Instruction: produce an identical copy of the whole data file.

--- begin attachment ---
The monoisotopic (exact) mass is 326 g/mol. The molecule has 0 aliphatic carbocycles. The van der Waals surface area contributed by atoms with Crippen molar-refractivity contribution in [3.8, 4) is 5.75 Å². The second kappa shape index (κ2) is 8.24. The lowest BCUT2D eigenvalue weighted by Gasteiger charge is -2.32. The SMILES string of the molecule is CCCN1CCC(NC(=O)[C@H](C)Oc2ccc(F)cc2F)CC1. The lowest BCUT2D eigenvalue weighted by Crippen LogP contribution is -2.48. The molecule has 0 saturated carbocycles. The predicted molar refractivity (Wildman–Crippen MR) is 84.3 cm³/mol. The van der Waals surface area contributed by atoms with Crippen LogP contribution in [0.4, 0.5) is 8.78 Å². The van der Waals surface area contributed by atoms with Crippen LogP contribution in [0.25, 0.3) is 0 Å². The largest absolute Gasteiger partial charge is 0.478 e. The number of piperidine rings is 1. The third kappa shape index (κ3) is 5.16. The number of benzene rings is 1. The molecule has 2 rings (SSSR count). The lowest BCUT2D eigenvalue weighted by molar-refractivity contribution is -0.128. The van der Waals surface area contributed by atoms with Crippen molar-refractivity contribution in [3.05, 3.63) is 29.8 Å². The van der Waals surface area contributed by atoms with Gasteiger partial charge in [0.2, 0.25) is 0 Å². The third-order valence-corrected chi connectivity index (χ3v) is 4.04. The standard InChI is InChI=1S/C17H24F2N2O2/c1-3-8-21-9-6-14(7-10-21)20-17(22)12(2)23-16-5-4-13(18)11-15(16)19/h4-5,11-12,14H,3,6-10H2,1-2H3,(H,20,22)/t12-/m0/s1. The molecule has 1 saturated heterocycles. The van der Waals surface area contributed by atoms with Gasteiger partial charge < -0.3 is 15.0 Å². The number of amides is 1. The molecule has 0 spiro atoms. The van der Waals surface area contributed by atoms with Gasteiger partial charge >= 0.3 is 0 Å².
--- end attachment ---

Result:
The monoisotopic (exact) mass is 326 g/mol. The molecule has 0 aliphatic carbocycles. The van der Waals surface area contributed by atoms with Crippen molar-refractivity contribution in [3.8, 4) is 5.75 Å². The second kappa shape index (κ2) is 8.24. The lowest BCUT2D eigenvalue weighted by Gasteiger charge is -2.32. The SMILES string of the molecule is CCCN1CCC(NC(=O)[C@H](C)Oc2ccc(F)cc2F)CC1. The lowest BCUT2D eigenvalue weighted by Crippen LogP contribution is -2.48. The molecule has 0 saturated carbocycles. The predicted molar refractivity (Wildman–Crippen MR) is 84.3 cm³/mol. The van der Waals surface area contributed by atoms with Crippen LogP contribution in [0.4, 0.5) is 8.78 Å². The van der Waals surface area contributed by atoms with Crippen LogP contribution in [0.25, 0.3) is 0 Å². The largest absolute Gasteiger partial charge is 0.478 e. The number of piperidine rings is 1. The third kappa shape index (κ3) is 5.16. The number of benzene rings is 1. The molecule has 2 rings (SSSR count). The lowest BCUT2D eigenvalue weighted by molar-refractivity contribution is -0.128. The van der Waals surface area contributed by atoms with Crippen molar-refractivity contribution in [3.05, 3.63) is 29.8 Å². The van der Waals surface area contributed by atoms with Gasteiger partial charge in [0.2, 0.25) is 0 Å². The third-order valence-corrected chi connectivity index (χ3v) is 4.04. The standard InChI is InChI=1S/C17H24F2N2O2/c1-3-8-21-9-6-14(7-10-21)20-17(22)12(2)23-16-5-4-13(18)11-15(16)19/h4-5,11-12,14H,3,6-10H2,1-2H3,(H,20,22)/t12-/m0/s1. The molecule has 1 saturated heterocycles. The van der Waals surface area contributed by atoms with Gasteiger partial charge < -0.3 is 15.0 Å². The number of amides is 1. The molecule has 0 spiro atoms. The van der Waals surface area contributed by atoms with Gasteiger partial charge >= 0.3 is 0 Å².